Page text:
Do you, Mister Jones?

I am usually shocked when receiving praise for my writing. I would not be shocked if someone said, “Mr. Bacon, I knew a writer. He was a friend of mine. Mr. Bacon, you are no writer.” All my life I have been an avid reader, and admire those who can actually write. As a writer I think of myself in the same way I think of Dubious Dave Kraft, a career class “B” player good enough to have crossed into the “A” class. One time the Legendary Georgia Ironman was at the Dube’s apartment, a place we called the “Love Shack.” The Ironman was showing the Dube and I one of his games from a recent tournament, a game Tim had won. While analyzing the Dubious wonder continually kept making outlandishly ridiculous suggestions, some so inept they would lose a piece, or worse. “Come on Dave, that’s absurd,” Tim would say. After half an hour of this the Dube found a move for Tim’s opponent. It was a killer and if played it would have brought the Ironman’s house down. Try as he might, the Ironman could not refute Dubious Dave’s move. Dave got up from the board and did his best impression of Gene Wilder, in the movie with co-star Richard Pryor “Stir Crazy,” when they entered jail and were strutting around saying, “We bad. We BAD!” It was hilarious. This was more than the Ironman could take, so he left in a huff.
Marlene Dietrich said, “I love quotations because it is a joy to find thoughts one might have, beautifully expressed with much authority by someone recognized wiser than oneself.” I too have always had an affinity for quotations. F. Scott Fitzgerald said, “You don’t write because you want to say something, you write because you have something to say.” I cannot recall the exact quote, but it went something like, “One must speak up as otherwise the universe will not know you exist.” Harriet Martineau said, “Readers are plentiful; thinkers are rare.” I spend a great deal of time thinking, and am thankful to have people read, and hopefully discuss, my thoughts. John Kenneth Galbraith said, “The conventional view serves to protect us from the painful job of thinking.” Paul Valery said, “That which has always been accepted by everyone, everywhere, is almost certain to be false.”
If I write what is expected readers will not think because I will have given them nothing about which to cogitate. With that in mind I cannot help but think of a quote from Malaclypse the Younger, “‘Tis an ill wind that blows no minds.”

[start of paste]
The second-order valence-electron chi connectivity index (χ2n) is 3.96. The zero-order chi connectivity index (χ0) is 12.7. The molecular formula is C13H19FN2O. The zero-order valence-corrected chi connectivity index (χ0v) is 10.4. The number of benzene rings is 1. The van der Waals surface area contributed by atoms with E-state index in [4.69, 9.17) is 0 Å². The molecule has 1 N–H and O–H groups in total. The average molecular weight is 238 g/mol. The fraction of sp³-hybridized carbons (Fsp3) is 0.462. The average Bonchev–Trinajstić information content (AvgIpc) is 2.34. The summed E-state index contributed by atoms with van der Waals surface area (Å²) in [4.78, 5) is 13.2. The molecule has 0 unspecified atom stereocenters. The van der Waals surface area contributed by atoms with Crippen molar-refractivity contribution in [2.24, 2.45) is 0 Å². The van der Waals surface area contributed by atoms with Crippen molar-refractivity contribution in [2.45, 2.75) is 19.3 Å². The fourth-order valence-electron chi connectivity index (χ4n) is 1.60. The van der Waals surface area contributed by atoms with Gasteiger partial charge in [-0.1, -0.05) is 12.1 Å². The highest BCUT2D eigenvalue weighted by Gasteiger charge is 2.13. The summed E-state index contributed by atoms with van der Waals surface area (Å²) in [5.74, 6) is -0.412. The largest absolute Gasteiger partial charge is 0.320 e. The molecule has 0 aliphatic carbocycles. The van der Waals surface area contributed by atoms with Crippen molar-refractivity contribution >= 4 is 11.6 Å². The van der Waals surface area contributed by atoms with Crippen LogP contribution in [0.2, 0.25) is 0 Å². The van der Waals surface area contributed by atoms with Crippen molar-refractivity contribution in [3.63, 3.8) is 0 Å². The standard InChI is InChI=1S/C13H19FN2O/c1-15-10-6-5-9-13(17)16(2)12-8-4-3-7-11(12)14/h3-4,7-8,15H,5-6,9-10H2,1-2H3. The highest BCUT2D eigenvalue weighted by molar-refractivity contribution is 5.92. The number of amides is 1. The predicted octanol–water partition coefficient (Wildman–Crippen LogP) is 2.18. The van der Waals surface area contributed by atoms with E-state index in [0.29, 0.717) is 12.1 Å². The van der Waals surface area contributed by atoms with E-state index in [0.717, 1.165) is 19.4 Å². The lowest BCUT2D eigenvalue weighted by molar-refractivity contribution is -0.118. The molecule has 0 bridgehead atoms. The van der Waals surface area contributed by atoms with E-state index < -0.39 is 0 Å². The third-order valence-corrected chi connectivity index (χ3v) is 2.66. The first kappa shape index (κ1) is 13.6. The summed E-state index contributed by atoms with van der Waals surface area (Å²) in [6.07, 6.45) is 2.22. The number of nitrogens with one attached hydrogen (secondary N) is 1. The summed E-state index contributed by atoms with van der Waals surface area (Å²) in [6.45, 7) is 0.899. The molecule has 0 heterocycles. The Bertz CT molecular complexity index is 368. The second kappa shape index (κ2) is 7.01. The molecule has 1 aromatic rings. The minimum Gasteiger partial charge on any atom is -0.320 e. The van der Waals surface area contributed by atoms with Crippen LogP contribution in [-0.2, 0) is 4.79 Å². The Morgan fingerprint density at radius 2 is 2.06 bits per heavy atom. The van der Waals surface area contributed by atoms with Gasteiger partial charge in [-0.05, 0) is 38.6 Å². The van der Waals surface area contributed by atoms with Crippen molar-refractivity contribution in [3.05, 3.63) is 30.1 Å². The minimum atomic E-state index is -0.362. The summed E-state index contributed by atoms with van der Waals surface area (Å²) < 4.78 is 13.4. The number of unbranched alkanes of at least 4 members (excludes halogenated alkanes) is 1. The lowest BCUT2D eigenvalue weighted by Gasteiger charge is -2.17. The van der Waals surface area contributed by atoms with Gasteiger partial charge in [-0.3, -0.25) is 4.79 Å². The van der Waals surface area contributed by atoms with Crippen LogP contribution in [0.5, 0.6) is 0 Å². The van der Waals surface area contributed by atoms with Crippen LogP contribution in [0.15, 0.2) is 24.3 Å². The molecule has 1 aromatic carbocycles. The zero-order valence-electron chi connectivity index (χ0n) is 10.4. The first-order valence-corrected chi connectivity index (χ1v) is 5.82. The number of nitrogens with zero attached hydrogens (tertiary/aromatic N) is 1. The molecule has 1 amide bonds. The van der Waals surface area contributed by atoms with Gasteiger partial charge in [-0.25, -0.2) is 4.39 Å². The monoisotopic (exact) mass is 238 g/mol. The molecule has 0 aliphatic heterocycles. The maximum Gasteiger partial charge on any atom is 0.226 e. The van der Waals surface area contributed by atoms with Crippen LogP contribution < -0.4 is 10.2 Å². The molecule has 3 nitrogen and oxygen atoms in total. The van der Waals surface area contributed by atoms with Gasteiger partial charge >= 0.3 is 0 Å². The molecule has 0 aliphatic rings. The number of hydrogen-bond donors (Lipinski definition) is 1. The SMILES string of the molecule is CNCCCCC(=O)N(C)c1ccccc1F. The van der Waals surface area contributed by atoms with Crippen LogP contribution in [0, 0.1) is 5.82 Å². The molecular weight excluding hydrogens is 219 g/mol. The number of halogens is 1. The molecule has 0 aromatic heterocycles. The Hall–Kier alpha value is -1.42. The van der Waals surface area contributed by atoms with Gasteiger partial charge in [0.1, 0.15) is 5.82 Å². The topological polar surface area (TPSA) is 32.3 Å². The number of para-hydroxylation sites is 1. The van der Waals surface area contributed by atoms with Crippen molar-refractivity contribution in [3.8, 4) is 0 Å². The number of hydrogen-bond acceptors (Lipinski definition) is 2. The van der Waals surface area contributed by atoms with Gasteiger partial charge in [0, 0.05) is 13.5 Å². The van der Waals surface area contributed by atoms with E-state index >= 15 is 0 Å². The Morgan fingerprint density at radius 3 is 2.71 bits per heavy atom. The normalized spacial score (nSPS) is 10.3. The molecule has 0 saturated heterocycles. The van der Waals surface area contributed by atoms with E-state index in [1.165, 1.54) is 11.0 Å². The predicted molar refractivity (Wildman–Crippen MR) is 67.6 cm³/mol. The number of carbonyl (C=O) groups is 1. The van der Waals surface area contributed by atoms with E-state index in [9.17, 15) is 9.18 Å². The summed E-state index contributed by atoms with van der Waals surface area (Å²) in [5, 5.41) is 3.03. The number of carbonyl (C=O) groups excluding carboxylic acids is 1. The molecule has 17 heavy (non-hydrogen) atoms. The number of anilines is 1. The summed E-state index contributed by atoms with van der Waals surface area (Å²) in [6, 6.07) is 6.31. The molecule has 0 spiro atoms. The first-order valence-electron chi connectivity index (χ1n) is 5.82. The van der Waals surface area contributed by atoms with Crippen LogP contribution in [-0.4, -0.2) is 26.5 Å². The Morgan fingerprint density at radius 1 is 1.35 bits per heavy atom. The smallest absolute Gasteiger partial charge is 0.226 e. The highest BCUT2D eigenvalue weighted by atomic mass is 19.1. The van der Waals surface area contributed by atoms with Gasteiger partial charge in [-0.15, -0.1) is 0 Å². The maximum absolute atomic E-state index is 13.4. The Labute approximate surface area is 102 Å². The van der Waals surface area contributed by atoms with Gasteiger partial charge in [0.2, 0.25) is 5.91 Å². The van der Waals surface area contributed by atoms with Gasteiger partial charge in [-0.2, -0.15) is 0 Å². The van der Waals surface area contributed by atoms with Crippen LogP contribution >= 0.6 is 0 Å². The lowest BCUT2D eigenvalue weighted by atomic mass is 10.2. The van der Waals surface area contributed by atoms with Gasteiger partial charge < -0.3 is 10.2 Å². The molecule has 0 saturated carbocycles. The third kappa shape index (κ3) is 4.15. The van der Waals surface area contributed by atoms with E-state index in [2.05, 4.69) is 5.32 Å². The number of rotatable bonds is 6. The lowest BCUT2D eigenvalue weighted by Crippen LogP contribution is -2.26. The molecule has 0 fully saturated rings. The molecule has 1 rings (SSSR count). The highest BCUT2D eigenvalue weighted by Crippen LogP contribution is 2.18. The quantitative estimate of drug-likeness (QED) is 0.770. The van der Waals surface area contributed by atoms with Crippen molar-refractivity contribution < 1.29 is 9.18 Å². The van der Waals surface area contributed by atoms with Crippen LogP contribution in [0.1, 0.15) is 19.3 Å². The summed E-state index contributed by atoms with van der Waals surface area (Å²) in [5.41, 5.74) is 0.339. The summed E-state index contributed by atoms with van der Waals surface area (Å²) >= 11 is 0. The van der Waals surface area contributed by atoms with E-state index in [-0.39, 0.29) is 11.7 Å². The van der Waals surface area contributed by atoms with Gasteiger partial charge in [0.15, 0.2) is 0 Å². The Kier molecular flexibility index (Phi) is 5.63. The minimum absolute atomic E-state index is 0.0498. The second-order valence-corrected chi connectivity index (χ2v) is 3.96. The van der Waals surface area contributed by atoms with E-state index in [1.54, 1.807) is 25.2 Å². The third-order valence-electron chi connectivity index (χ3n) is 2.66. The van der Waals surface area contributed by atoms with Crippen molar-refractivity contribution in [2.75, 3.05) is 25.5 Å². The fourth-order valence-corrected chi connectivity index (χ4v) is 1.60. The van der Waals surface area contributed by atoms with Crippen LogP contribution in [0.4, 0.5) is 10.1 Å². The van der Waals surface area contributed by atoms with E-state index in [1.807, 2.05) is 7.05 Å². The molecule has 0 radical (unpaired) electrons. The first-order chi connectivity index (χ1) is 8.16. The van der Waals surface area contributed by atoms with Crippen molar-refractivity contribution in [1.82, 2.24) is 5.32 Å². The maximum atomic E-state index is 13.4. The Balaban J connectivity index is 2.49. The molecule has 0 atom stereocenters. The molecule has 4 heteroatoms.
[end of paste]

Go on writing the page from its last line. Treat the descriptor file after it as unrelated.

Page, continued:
Every writer has his critics, which reminds me of another quote, “Asking a working writer what he thinks about critics is like asking a lamppost how it feels about dogs.” Christopher Hampton said that, bless his heart!
I will admit being stung when reading a reply to my post which was posted on the USCF website, “What Constitutes a “Serious Game?” (http://www.uschess.org/forums/viewtopic.php?f=2&t=20054&sid=ab4e81666a42c1a494cd3f3cdb98879e), when Thomas Magar wrote, ” Otherwise, just shut up and watch.” Reading that hit me like a cold slap in the face. In another time and different circumstances, say the decade before the War For Southern Independence, circa 1856, and Mr. Magar and I were in the US Congress and Senate, it might cause one to take up a cane, as Congressman Preston S. Brooks of South Carolina did when he strode into the United States Senate Chamber in Washington, D.C., and began beating Senator Charles Sumner with a gold-topped walking cane. (see: The Caning: The Assault That Drove America to Civil War by Stephen Puleo)
In the epilogue (“The text in the epilogue by Mikhail Tal was taken from the article ‘The puzzle that is Tal’ The manuscript was given in autumn 1993 by the then 77 year old trainer and friend of the eighth World Chess Champion Alexander Koblents to the co-author of this book Raymond Stolze for publication”), titled, “An unbroken love for chess,” by Mikhail Tal, in the five star book, “The Magic Tactics of Mikhail Tal,” by Karsten Muller & Raymond Stolze, Misha writes:
“Chess is my world. It is not a house or a fortress in which I barricade myself against human cares, but the world which I enjoy to the full, because I am active in it. I love the atmosphere of tournaments, the matches and last but not least discussions about the art of chess, although not everyone is of the same opinion. Many of my friends, perhaps the majority of them, do not play chess or only have a lay person’s understanding of it. And yet I have above all one thing in common with them-the love of chess! And in this sense we grandmasters are necessary for them-just as they are for us…”

This is the best answer ever given to a critic:

Bob Dylan – Ballad Of A Thin Man (Vinyl rip)

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